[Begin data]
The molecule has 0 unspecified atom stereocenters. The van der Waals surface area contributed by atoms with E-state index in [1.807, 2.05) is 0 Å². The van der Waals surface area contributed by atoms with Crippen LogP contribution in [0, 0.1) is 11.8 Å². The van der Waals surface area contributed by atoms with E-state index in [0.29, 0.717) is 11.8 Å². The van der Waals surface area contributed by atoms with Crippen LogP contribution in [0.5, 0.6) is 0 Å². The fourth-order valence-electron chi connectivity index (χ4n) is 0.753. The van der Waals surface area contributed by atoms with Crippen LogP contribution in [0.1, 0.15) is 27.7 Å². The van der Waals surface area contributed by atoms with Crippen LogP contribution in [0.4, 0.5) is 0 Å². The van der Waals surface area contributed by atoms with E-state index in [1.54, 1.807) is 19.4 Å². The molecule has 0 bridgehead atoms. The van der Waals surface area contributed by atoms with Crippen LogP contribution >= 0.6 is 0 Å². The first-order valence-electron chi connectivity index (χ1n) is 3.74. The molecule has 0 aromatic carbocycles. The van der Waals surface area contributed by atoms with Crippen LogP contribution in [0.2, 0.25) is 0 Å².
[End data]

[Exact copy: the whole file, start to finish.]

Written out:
The molecule has 0 unspecified atom stereocenters. The van der Waals surface area contributed by atoms with E-state index in [1.807, 2.05) is 0 Å². The van der Waals surface area contributed by atoms with Crippen LogP contribution in [0, 0.1) is 11.8 Å². The van der Waals surface area contributed by atoms with E-state index in [0.29, 0.717) is 11.8 Å². The van der Waals surface area contributed by atoms with Crippen LogP contribution in [0.5, 0.6) is 0 Å². The fourth-order valence-electron chi connectivity index (χ4n) is 0.753. The van der Waals surface area contributed by atoms with Crippen LogP contribution in [0.1, 0.15) is 27.7 Å². The van der Waals surface area contributed by atoms with Crippen LogP contribution in [0.4, 0.5) is 0 Å². The van der Waals surface area contributed by atoms with E-state index in [1.54, 1.807) is 19.4 Å². The molecule has 0 bridgehead atoms. The van der Waals surface area contributed by atoms with Crippen LogP contribution >= 0.6 is 0 Å². The first-order valence-electron chi connectivity index (χ1n) is 3.74. The molecule has 0 aromatic carbocycles. The van der Waals surface area contributed by atoms with Crippen LogP contribution in [0.2, 0.25) is 0 Å².